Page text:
The green house effect

Real estate agents get educated as buyers seek eco-friendly features

October 14, 2007|By Andrea F. Siegel | Andrea F. Siegel,sun reporter

What you don't see are the trimmings from jeans in the walls of this rowhouse facing Baltimore's Riverside Park.

What you do see are bits of glass in the surface of the kitchen island.

It's all green, in the environmental sense, from the cotton insulation to the recycled glass and concrete counter.

And it's all familiar to Amanda Lopez, the listing agent from City Life Realty, who came to the house with a working knowledge of green features, putting her on the leading edge locally of agents developing such expertise.

She is one of six Maryland agents certified as an EcoBroker, after completing the 18-hour course this year from Colorado-based EcoBroker International. It teaches about products and what makes them green; how to deal with utilities, find green resources and explain the value to customers; and how an agent can address such environmental concerns as radon, indoor air quality and mold. That's information Lopez sees as valuable for all her dealings, not only for homes as green as this one.

"She understands the product," said seller Laura Steensen, noting that she and her husband grew so weary of getting blank looks from potential agents about the environmentally friendly aspects of the house that they put it on Craigs list.org before Lopez enlisted them as clients. They want to sell, but in the current market, will rent it as well.

Laura and Erik Steensen, who have a startup green construction outfit, rehabbed the rowhouse to use as much as 41 percent less energy than an ordinary home.

Among its features: carpeting made from recycled plastic bottles, a water-saving plumbing system, an on-demand water heater, roofing made of scrap rubber, tubes that funnel sunlight inside, a whole-house fan that can fill the rooms with fresh air in 25 minutes, electricity-conserving lights and appliances.

Outside, the deck hides a box into which rainwater and condenser drippings are funneled - water that trickles to keep the plants green.

As energy costs have soared and eco-awareness has moved into the mainstream, real estate agents around the country are starting to get with the green trend to meet client interest in the increasing number of environmentally aware features in homes. Costs of many green products have come down while the number has gone up. In addition, homeowners believe there may be tax and health advantages, as well as immediate payback in shrunken energy bills.

"Within the next five to 10 years, [in] houses that are being built from the ground up or being rehabbed - we are going to see a lot more of this," Lopez said. "It's kind of a no-brainer."

EcoBroker, a national program, is the brainchild of John Beldock, a former U.S. Department of Energy scientist, who said real estate professionals who know fundamentals of environmental issues such as which paints emit fewer dangerous fumes and what makes certain floorings green can better help consumers.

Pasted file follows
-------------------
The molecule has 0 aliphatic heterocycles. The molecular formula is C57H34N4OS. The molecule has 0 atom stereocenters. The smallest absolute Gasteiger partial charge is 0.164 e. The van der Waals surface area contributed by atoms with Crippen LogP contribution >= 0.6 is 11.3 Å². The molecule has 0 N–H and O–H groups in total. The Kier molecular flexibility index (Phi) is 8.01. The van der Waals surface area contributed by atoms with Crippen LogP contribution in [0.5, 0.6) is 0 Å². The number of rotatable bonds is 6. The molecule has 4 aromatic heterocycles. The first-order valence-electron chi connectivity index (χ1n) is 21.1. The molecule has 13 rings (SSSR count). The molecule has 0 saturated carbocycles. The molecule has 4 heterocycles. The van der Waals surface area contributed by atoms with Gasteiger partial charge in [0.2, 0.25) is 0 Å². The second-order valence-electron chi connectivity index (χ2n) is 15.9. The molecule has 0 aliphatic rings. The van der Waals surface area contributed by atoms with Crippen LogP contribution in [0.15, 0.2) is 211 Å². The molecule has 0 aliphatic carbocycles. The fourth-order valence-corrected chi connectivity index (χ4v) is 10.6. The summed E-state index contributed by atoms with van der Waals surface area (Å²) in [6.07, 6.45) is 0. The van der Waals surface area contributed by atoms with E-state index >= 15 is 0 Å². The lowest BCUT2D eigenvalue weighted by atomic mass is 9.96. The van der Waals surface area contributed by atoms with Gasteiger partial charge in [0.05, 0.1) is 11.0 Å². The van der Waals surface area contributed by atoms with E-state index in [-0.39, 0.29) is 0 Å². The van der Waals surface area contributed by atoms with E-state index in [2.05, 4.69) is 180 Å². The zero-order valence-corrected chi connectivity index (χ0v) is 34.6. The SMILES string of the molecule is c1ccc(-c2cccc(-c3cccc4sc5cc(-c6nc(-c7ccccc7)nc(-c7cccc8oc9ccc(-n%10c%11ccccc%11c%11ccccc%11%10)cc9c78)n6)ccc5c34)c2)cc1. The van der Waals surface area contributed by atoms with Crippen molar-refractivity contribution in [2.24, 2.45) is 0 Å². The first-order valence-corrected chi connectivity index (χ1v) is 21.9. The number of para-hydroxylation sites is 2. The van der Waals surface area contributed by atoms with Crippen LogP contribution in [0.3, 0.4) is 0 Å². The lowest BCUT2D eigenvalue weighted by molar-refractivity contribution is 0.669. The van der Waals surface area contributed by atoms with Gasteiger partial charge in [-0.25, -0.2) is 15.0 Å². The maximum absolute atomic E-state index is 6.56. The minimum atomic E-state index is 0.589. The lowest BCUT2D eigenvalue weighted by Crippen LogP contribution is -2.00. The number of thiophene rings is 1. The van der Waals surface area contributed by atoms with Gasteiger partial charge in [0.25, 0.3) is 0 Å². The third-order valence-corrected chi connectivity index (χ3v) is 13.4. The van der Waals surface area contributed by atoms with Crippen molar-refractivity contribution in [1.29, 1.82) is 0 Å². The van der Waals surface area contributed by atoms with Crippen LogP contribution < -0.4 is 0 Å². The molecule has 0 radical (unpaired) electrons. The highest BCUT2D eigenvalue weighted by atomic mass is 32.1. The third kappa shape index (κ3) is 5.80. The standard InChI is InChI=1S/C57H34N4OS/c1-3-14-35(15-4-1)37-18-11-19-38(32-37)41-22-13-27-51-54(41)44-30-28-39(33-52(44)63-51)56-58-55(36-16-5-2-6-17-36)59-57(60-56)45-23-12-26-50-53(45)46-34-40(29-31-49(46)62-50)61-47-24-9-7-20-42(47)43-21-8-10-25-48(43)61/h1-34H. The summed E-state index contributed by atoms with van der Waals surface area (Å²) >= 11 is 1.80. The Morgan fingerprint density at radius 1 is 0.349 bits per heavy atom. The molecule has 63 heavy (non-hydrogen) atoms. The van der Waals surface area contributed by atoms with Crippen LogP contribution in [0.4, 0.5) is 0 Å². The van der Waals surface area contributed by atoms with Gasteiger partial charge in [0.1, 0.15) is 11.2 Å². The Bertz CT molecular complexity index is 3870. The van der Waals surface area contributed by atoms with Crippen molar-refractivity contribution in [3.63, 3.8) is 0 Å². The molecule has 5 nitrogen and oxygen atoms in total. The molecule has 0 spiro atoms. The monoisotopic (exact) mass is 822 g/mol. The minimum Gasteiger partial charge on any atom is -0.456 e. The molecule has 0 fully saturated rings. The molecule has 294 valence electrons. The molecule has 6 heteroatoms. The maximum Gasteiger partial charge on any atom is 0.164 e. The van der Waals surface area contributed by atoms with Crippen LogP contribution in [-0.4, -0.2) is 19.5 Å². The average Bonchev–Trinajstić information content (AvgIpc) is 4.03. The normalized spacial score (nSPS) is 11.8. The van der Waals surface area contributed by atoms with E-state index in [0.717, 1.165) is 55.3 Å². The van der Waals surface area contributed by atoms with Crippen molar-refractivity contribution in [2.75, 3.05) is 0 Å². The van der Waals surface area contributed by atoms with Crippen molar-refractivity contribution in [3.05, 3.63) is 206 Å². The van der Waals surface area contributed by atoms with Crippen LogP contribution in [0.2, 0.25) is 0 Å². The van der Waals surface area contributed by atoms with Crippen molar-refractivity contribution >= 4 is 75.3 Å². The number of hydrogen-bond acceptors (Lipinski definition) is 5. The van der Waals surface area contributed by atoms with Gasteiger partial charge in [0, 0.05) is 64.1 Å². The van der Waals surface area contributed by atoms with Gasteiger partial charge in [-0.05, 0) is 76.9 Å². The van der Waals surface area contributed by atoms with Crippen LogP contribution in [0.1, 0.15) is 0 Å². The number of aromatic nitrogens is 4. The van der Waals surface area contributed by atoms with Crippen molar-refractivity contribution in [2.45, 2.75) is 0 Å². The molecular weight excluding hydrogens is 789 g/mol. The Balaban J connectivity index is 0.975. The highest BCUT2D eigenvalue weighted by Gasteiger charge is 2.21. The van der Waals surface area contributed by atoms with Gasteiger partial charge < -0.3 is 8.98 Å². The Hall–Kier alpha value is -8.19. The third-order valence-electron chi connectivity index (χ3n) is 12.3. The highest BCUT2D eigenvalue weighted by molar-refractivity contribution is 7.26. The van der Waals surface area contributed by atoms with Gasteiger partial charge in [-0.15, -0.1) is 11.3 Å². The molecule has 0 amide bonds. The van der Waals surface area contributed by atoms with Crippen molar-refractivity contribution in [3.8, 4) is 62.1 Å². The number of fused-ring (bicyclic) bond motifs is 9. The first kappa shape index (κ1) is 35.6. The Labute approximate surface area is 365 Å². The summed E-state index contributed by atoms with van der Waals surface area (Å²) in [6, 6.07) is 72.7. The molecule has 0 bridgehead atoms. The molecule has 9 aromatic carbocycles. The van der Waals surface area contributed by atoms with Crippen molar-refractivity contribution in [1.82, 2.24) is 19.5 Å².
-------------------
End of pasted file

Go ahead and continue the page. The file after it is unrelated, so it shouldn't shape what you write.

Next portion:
Lopez is one of three City Life EcoBrokers; others are among the Maryland agents taking the classes now. City Life is part of a family of three local companies, including a builder and developer, capitalizing on the green building trend.

"I think more brokers are becoming educated about these issues so that it becomes part of the day-to-day matters of real estate," said Stuart D. Kaplow, a Baltimore attorney specializing in real estate law.

Green listings

The Greater Baltimore Board of Realtors recently began talking with the Metropolitan Regional Information Systems Inc. about adding a green heading to home listings, similar to what is available for listings in Oregon.

That would allow sellers to list green features, from environmental certifications by different building groups to bamboo flooring.

Agents could use that heading to search listings. MRIS officials say they hope to incorporate green notation fields in home listings next year.

One of City Life's principals, Brad Rogers, is teaching agents about green features through a continuing education class at the Greater Baltimore Board of Realtors. He also chairs its green committee, which garnered an unusual amount of interest among members.

GBBR also is exploring holding classes for agents with the Green Building Institute in Jessup.

"People are looking for these design features that make a building more environmentally friendly and more energy-efficient," said Joseph T. Landers, executive vice president of the Greater Baltimore Board of Realtors.

Knowing the features

Agents say that, although they don't think the market is there yet to develop a niche only in exceptionally green homes, they still need to know about green features as a marketing tool to reach the increasing number of consumers seeking environmentally equipped homes.

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